var x, yis called a declaration of the variables x and y. It consists of the word var followed by a list of the names to be given to the variables. These can be any combination of letters or numbers, but must start with a letter. The names may not include spaces, but the underscore character `_' may be used and is very useful in improving readability. Upper and lower case letters are different.
You should try to choose variable names which help the readers understanding of the program. In general you should not use meaningless name like `x' and `y', unless these have been used in the sepcification of the problem. Where standard symbols exist, e.g. `P' for pressure or `T' for temperature, use these with variants, e.g. T1, T2 or use descriptive names, e.g. T_reactor, Column_Pressure. Names can be up to 256 characters long, but typing very long names becomes tedious (and they can be mis-spelled).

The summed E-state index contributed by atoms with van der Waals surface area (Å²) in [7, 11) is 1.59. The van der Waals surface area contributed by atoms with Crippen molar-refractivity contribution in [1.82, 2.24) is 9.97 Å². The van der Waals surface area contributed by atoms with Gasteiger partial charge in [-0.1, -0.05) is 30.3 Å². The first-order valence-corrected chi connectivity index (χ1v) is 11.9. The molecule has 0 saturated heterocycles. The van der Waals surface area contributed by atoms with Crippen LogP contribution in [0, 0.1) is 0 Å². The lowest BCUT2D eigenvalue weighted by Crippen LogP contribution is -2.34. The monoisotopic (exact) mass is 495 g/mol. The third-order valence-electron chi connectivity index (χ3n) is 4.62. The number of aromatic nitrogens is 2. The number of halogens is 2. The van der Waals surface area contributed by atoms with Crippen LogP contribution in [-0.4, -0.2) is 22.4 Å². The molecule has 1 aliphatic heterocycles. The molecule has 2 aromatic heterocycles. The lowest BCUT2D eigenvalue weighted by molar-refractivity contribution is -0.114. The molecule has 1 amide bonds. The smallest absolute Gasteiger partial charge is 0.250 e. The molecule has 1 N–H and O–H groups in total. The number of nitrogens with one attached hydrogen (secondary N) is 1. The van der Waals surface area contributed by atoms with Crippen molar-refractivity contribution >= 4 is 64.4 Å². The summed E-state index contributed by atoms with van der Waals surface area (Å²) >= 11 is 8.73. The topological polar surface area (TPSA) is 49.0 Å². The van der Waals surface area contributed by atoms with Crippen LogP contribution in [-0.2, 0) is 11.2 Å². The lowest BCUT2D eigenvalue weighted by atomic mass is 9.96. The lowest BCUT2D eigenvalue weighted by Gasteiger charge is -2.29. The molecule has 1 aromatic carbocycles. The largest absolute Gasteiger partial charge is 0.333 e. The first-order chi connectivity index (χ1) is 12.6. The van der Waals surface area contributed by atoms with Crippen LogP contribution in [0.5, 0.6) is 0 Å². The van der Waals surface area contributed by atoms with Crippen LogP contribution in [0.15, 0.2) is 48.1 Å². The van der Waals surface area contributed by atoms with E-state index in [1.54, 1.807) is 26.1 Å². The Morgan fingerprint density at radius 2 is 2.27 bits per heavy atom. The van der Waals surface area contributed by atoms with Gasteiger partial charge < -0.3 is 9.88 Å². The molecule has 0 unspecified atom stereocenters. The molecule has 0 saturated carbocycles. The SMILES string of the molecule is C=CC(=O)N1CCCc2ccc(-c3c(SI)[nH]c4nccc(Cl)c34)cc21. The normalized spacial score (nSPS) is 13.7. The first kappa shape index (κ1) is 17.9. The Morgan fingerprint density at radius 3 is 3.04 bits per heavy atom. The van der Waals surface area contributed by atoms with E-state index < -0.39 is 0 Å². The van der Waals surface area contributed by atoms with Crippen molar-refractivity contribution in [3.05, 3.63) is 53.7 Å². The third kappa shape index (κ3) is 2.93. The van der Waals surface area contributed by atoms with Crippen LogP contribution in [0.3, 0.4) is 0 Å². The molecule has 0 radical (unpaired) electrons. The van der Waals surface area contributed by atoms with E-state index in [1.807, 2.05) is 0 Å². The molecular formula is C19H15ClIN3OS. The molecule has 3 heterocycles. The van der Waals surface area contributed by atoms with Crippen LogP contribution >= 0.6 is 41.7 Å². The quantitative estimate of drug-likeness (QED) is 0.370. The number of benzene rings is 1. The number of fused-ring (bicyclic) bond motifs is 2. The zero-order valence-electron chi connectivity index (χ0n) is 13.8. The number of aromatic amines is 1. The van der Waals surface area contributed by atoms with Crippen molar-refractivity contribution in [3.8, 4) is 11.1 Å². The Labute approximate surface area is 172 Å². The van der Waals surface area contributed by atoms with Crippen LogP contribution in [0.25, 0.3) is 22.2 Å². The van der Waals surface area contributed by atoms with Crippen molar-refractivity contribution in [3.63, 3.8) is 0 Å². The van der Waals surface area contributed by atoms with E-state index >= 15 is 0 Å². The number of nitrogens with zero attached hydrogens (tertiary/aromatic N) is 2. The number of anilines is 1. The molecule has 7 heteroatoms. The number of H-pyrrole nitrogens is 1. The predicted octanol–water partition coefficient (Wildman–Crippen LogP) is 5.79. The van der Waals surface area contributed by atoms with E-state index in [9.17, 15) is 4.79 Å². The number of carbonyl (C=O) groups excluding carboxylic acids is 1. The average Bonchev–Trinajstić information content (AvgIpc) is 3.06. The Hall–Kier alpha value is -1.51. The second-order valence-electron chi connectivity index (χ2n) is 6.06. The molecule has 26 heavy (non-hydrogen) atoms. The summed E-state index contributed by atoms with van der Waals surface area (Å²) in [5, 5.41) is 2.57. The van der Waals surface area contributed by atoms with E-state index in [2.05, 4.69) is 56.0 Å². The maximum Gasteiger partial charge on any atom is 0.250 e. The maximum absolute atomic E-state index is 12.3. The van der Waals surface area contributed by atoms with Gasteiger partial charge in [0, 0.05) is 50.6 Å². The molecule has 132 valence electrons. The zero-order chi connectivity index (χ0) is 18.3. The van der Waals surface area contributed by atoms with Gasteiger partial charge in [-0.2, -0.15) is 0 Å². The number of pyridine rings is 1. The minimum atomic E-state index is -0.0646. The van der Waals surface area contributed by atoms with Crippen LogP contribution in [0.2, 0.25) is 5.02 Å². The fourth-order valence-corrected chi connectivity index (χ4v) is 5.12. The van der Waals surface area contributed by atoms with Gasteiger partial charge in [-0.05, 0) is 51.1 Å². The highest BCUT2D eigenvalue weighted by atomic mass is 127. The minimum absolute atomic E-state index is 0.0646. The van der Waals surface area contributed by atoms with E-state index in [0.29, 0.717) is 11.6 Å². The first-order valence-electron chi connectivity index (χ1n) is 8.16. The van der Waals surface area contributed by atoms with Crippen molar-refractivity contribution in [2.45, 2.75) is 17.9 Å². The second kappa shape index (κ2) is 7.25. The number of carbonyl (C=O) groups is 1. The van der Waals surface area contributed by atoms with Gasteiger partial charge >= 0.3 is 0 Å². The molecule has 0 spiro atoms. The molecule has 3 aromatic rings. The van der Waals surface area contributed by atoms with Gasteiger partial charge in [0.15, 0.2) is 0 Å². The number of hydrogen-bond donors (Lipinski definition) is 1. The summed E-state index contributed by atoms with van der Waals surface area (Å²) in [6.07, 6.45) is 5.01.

Take time and care to write your programs. It is actually easier to get a program correct first time than to find an error once you nave written it!
Write your program down on paper, then type it in to the computer. This (a) forces you to think what you are doing and (b) gives you two chances to spot any mistakes.
There are two kinds of error which can occur.
To check program operation, before you load the .html fiule
with the program in it go on the browser menu bar to:
Click `Clear' to remove messages already in the window. Then load the program.
Error messages refer to line numbers in the program file. If you have this open in Notepad at the same time you can use its `Edit..Goto.. line number' feature to go to the line that appears to be incorrect. However, it is often the case that the instruction(s) that the debugger thinks are incorrect appear so as a consequence of another error which it may or may not have detected.
To give you practice in `debugging' programs, here is one which contains two errors.
And here is another which runs, but incorrectly.
Copy these, try them and correct them.